- New York City doormen guard the entrances to some of the city's most expensive residences.
- Their jobs are notoriously private, and some are under strict NDAs that keep them quiet about the residents they guard.
- Photographer Sam Golanski photographed the doormen of Manhattan's Upper East Side.
Many of New York's wealthiest people reside in multimillion-dollar condos on Park Avenue on the Upper East Side. There's 740 Park Avenue, where John D. Rockefeller, Blackstone founder Steve Schwarzman, and business tycoon David Koch have all lived. Just down the street at 730 Park Avenue, "billionaire bidding wars" have led to some sky-high home sales, including a penthouse that reportedly sold to hedge funder Daniel Benton for $39 million in 2012.
Guarding the entrance to these and other tony buildings along Park Avenue are the doormen who often live vastly different lives than those inside. A doorman's tasks can vary greatly, as they assist residents with everything from running errands, to loading up their cars, to calling cabs, and most importantly, providing security. As of 2014, unionized doormen in New York City made an average of $49,402 a year.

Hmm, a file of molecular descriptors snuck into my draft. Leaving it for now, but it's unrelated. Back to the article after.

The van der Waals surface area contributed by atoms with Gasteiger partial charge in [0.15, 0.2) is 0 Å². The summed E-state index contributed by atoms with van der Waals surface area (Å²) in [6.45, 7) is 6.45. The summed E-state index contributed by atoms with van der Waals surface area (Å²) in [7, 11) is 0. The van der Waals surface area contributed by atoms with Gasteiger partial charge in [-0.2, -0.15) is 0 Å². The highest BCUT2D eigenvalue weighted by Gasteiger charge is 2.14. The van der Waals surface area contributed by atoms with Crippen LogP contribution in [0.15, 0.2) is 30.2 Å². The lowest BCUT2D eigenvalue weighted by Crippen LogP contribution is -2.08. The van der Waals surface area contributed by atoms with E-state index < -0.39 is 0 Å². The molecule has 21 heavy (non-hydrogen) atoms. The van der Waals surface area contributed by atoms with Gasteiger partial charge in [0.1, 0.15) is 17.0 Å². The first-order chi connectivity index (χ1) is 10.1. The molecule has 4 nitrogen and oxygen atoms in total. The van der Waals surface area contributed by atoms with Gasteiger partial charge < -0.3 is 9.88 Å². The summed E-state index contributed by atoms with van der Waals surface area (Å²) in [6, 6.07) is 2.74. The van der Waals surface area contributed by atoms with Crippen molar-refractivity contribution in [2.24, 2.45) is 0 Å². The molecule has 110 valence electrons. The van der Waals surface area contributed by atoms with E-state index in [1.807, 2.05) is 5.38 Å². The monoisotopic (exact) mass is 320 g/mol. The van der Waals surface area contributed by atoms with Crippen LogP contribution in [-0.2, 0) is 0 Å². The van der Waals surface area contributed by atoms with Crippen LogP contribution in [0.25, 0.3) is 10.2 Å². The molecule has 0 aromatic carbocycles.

It was the unusual job of the doorman that photographer Sam Golanski was most interested in when he visited New York in 2015. He convinced them to pose briefly for his camera. "These guys are real people who need more attention. [They're] not pampered celebs wearing their Gucci bags and expensive watches," Golanski told Business Insider.
Ahead, see 11 doormen pose outside their posts.
Golanski noted that many of the doormen he spoke with have been working in the industry for years.
"In many cases it's a job for life," Golanski said. "One gentleman said he had been working as a doorman at the same building since [the] late '70s."
An important part of the job of a doorman is to keep residents' personal lives private. "They do witness a lot about resident life, but there is a secret agreement between them and the people they serve not to talk about it to outsiders," Golanski said.
See the rest of the story at Business Insider